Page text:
In the past 10 years of plane crashes in Nigeria, investigations were conducted (or at least the authorities say they will conduct investigations) but how many people know the result of the investigations? What information or learning were gleaned from the investigations into these crashes?
The depressing truth is that nobody does anything; the responsible airspace authority, e.g. Nigerian Airspace Management Authority, NAMA, is a corruption and nepotism-ridden agency, like most government arms anyway. There are also several other agencies responsible for ensuring planes being flown in this country are regularly and consistently serviced and maintained to be safe.
The fact is air travel in Nigeria is unsafe. The roads are even worse and unsafe, and maritime travel is almost non-existent. And rail transport has been deliberately made inadequate and ineffective. Water or marine transportation is largely ignored. The safest means of transport seems to be by walking from Lagos to Kano.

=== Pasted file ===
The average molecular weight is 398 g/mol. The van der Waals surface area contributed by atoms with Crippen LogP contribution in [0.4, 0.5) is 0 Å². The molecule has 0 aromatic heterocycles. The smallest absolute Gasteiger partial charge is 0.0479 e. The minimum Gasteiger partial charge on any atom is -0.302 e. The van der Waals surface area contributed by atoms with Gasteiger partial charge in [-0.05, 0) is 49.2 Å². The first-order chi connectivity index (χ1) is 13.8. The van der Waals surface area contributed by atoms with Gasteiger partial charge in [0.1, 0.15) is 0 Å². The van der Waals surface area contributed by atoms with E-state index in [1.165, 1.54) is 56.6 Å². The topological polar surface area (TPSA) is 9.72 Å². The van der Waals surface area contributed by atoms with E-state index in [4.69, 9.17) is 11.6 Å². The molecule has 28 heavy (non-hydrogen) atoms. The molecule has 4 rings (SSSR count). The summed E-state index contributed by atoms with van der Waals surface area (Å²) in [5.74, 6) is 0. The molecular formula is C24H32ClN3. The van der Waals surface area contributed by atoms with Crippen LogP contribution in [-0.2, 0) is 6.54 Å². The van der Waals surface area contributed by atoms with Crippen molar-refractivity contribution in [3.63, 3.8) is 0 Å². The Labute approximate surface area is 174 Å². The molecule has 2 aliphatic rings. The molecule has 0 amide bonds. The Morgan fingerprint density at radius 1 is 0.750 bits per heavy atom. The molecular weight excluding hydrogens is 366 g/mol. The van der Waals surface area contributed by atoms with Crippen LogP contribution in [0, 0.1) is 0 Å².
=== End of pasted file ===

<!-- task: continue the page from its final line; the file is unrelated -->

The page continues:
at do our leaders do? They spend their time chasing shadows, busy with their perfected art of corruption and mismanagement; politicking instead of governing; instead of taking decisive action about a probe that shows the intensity of oil corruption that places a nation of over 150 million in stagnant poverty; waking up one morning and unnecessarily renaming universities without consulting the legislators or referring to history (University of Lagos was established by an Act of Parliament); the Presidency taking his time to reinstate a judicial officer who has been exonerated and which he only took hours to suspend after recommendation from the same body that has now recommended his recall.